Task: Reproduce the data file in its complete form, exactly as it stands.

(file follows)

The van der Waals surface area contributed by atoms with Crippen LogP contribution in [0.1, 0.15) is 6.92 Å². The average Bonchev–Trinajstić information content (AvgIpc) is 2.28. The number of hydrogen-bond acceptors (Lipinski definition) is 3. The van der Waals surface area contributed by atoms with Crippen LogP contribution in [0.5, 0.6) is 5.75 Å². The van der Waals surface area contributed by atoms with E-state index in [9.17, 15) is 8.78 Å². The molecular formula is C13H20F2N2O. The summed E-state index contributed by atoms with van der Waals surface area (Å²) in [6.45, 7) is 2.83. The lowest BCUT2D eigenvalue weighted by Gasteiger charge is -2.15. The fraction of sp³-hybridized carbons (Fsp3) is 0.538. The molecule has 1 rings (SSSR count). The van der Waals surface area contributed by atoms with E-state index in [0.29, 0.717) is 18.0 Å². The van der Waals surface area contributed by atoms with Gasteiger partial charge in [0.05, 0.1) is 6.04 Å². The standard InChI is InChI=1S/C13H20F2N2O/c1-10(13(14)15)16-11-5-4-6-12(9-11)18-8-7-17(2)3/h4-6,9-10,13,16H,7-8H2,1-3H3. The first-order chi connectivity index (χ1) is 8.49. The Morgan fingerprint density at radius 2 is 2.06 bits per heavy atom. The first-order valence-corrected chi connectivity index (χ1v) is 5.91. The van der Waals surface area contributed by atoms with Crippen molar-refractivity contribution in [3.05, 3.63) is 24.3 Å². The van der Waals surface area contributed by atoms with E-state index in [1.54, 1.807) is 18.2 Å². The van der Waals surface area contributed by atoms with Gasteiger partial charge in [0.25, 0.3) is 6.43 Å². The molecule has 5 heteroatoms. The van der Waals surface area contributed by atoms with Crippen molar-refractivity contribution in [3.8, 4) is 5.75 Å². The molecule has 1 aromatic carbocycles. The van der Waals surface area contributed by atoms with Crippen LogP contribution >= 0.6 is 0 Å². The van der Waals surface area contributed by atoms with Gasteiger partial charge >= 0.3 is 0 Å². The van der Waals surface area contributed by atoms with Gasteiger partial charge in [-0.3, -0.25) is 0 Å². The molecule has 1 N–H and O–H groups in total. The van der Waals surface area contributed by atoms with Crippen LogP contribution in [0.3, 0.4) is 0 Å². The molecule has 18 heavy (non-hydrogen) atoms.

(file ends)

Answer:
The van der Waals surface area contributed by atoms with Crippen LogP contribution in [0.1, 0.15) is 6.92 Å². The average Bonchev–Trinajstić information content (AvgIpc) is 2.28. The number of hydrogen-bond acceptors (Lipinski definition) is 3. The van der Waals surface area contributed by atoms with Crippen LogP contribution in [0.5, 0.6) is 5.75 Å². The van der Waals surface area contributed by atoms with E-state index in [9.17, 15) is 8.78 Å². The molecular formula is C13H20F2N2O. The summed E-state index contributed by atoms with van der Waals surface area (Å²) in [6.45, 7) is 2.83. The lowest BCUT2D eigenvalue weighted by Gasteiger charge is -2.15. The fraction of sp³-hybridized carbons (Fsp3) is 0.538. The molecule has 1 rings (SSSR count). The van der Waals surface area contributed by atoms with E-state index in [0.29, 0.717) is 18.0 Å². The van der Waals surface area contributed by atoms with Gasteiger partial charge in [0.05, 0.1) is 6.04 Å². The standard InChI is InChI=1S/C13H20F2N2O/c1-10(13(14)15)16-11-5-4-6-12(9-11)18-8-7-17(2)3/h4-6,9-10,13,16H,7-8H2,1-3H3. The first-order chi connectivity index (χ1) is 8.49. The Morgan fingerprint density at radius 2 is 2.06 bits per heavy atom. The first-order valence-corrected chi connectivity index (χ1v) is 5.91. The van der Waals surface area contributed by atoms with Crippen molar-refractivity contribution in [3.05, 3.63) is 24.3 Å². The van der Waals surface area contributed by atoms with E-state index in [1.54, 1.807) is 18.2 Å². The van der Waals surface area contributed by atoms with Gasteiger partial charge in [0.25, 0.3) is 6.43 Å². The molecule has 5 heteroatoms. The van der Waals surface area contributed by atoms with Crippen molar-refractivity contribution in [3.8, 4) is 5.75 Å². The molecule has 1 aromatic carbocycles. The van der Waals surface area contributed by atoms with Crippen LogP contribution >= 0.6 is 0 Å². The van der Waals surface area contributed by atoms with Gasteiger partial charge >= 0.3 is 0 Å². The van der Waals surface area contributed by atoms with Gasteiger partial charge in [-0.3, -0.25) is 0 Å². The molecule has 1 N–H and O–H groups in total. The van der Waals surface area contributed by atoms with Crippen LogP contribution in [0.3, 0.4) is 0 Å². The molecule has 18 heavy (non-hydrogen) atoms.